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How much is my food company worth? Both entrepreneurs and investors often struggle as they try to answer this question.
In Edible-Alpha® Podcast Episode #12, Tera talks with Timothy Bickmore and Nathaniel Leach of LBW Wealth Management. LBW Wealth Management is an investment advisory firm that uses a value investing strategy to guide their investment decisions. Value investors like LBW use a bottom-up method of due diligence to establish the value of a company. They do extensive research on individual companies and look for opportunities where the share price of a company is below their estimated value, which they measure using the present value of future cash flows. LBW looks for opportunities where investments have the potential to reach their required rate of return threshold, something that is difficult but not impossible for food companies. They understand that returns can vary from year to year, as their investment horizon is long-term.
LBW’s stock valuation expertise has led them to help their clients, as applicable, better understand their respective company’s valuation. They believe that companies that are looking to raise money should do the work to develop their own estimate of the company’s value before they ask people to invest. This is in contrast to the scenario where an entrepreneur raising money allows their share price to be set by prospective investors. Company valuations should be done based on a rational justification of the future growth rate and future earnings of the company, as well as the fundamentals of the business model. For example, whether the company is defensibly unique and how long its competitive advantage can be sustained are both key drivers of a company’s value.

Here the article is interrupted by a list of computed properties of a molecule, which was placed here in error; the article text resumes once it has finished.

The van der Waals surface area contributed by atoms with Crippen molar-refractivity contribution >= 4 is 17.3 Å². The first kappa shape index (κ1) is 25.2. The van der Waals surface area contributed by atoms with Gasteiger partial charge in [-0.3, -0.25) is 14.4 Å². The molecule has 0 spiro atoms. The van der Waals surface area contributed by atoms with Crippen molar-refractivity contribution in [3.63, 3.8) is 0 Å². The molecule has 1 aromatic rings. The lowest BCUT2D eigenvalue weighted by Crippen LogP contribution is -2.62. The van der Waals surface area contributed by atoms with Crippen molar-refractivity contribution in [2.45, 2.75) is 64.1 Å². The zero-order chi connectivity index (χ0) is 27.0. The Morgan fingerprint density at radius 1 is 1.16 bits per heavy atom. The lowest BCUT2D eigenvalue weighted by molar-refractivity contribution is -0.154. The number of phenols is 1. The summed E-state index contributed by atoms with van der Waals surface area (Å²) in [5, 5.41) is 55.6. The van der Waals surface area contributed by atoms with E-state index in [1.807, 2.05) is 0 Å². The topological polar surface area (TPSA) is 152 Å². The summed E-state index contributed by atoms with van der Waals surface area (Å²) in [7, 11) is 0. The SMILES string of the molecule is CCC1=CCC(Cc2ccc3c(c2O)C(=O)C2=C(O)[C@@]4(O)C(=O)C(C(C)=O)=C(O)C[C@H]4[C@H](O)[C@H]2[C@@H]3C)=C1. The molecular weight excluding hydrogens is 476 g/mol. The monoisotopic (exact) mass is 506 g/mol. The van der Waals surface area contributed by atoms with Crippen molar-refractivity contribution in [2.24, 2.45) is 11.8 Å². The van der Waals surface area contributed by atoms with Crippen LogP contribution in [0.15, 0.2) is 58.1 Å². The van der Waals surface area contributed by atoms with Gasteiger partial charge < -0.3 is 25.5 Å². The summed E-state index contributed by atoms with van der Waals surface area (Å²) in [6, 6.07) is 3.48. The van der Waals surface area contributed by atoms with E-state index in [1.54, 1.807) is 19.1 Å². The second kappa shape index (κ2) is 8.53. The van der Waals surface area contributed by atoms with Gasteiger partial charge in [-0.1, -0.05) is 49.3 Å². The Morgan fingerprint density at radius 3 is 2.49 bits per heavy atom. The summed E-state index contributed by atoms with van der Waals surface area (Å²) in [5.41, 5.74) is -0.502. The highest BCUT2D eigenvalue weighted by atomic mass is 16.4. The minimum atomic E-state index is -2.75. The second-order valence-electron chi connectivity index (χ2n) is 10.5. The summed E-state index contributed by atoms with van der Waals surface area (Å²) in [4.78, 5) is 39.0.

The stakes are high for entrepreneurs needing to raise money. A low valuation creates more dilution of ownership; a high valuation makes raising money difficult. It is difficult for entrepreneurs who are emotionally invested in their company to be objective and rational about their company and in turn, its valuation. Getting outside help is often essential to developing a reasonable and defensible estimate of the value of a company.